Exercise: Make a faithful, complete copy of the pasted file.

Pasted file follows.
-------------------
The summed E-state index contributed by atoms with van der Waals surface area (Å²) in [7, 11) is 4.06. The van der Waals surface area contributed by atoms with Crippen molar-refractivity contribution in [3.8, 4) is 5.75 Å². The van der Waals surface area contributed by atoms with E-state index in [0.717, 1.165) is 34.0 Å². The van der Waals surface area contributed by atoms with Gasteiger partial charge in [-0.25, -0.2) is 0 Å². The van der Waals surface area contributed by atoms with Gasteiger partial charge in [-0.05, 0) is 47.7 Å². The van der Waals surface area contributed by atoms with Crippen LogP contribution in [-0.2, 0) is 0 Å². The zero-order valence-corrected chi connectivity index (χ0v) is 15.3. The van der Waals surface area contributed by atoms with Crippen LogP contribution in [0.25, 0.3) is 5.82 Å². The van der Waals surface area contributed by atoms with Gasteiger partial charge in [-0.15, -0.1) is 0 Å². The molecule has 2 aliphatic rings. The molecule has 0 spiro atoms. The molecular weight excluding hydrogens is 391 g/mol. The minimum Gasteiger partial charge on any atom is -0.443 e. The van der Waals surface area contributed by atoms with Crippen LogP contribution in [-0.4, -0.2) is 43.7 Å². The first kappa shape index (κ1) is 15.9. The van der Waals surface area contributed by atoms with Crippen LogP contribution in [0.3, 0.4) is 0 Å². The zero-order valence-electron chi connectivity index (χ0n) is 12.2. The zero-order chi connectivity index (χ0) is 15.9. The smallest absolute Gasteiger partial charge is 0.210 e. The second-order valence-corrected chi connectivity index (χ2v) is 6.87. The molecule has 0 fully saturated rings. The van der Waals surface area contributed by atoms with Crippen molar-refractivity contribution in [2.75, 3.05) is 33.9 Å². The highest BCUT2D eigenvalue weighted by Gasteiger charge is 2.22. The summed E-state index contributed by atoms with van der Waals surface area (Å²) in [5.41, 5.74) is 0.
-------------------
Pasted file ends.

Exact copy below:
The summed E-state index contributed by atoms with van der Waals surface area (Å²) in [7, 11) is 4.06. The van der Waals surface area contributed by atoms with Crippen molar-refractivity contribution in [3.8, 4) is 5.75 Å². The van der Waals surface area contributed by atoms with E-state index in [0.717, 1.165) is 34.0 Å². The van der Waals surface area contributed by atoms with Gasteiger partial charge in [-0.25, -0.2) is 0 Å². The van der Waals surface area contributed by atoms with Gasteiger partial charge in [-0.05, 0) is 47.7 Å². The van der Waals surface area contributed by atoms with Crippen LogP contribution in [-0.2, 0) is 0 Å². The zero-order valence-corrected chi connectivity index (χ0v) is 15.3. The van der Waals surface area contributed by atoms with Crippen LogP contribution in [0.25, 0.3) is 5.82 Å². The van der Waals surface area contributed by atoms with Gasteiger partial charge in [-0.15, -0.1) is 0 Å². The molecule has 2 aliphatic rings. The molecule has 0 spiro atoms. The molecular weight excluding hydrogens is 391 g/mol. The minimum Gasteiger partial charge on any atom is -0.443 e. The van der Waals surface area contributed by atoms with Crippen LogP contribution in [-0.4, -0.2) is 43.7 Å². The first kappa shape index (κ1) is 15.9. The van der Waals surface area contributed by atoms with Crippen LogP contribution in [0.3, 0.4) is 0 Å². The zero-order valence-electron chi connectivity index (χ0n) is 12.2. The zero-order chi connectivity index (χ0) is 15.9. The smallest absolute Gasteiger partial charge is 0.210 e. The second-order valence-corrected chi connectivity index (χ2v) is 6.87. The molecule has 0 fully saturated rings. The van der Waals surface area contributed by atoms with Crippen molar-refractivity contribution in [2.75, 3.05) is 33.9 Å². The highest BCUT2D eigenvalue weighted by Gasteiger charge is 2.22. The summed E-state index contributed by atoms with van der Waals surface area (Å²) in [5.41, 5.74) is 0.